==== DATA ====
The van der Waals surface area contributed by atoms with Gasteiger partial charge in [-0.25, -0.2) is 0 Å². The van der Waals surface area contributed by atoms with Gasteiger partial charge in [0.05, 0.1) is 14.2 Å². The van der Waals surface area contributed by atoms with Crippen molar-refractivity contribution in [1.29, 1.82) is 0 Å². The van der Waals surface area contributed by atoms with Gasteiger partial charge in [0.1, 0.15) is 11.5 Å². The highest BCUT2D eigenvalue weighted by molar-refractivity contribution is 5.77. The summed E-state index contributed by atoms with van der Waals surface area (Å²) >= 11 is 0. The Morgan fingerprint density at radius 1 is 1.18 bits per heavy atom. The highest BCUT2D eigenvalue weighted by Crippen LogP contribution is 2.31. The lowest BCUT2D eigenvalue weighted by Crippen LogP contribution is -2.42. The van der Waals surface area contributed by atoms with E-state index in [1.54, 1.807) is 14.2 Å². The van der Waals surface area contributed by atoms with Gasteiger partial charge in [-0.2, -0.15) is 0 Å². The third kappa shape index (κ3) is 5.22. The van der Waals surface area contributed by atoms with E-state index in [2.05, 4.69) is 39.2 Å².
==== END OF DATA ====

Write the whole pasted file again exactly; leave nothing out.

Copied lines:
The van der Waals surface area contributed by atoms with Gasteiger partial charge in [-0.25, -0.2) is 0 Å². The van der Waals surface area contributed by atoms with Gasteiger partial charge in [0.05, 0.1) is 14.2 Å². The van der Waals surface area contributed by atoms with Crippen molar-refractivity contribution in [1.29, 1.82) is 0 Å². The van der Waals surface area contributed by atoms with Gasteiger partial charge in [0.1, 0.15) is 11.5 Å². The highest BCUT2D eigenvalue weighted by molar-refractivity contribution is 5.77. The summed E-state index contributed by atoms with van der Waals surface area (Å²) >= 11 is 0. The Morgan fingerprint density at radius 1 is 1.18 bits per heavy atom. The highest BCUT2D eigenvalue weighted by Crippen LogP contribution is 2.31. The lowest BCUT2D eigenvalue weighted by Crippen LogP contribution is -2.42. The van der Waals surface area contributed by atoms with E-state index in [1.54, 1.807) is 14.2 Å². The van der Waals surface area contributed by atoms with Gasteiger partial charge in [-0.2, -0.15) is 0 Å². The third kappa shape index (κ3) is 5.22. The van der Waals surface area contributed by atoms with E-state index in [2.05, 4.69) is 39.2 Å².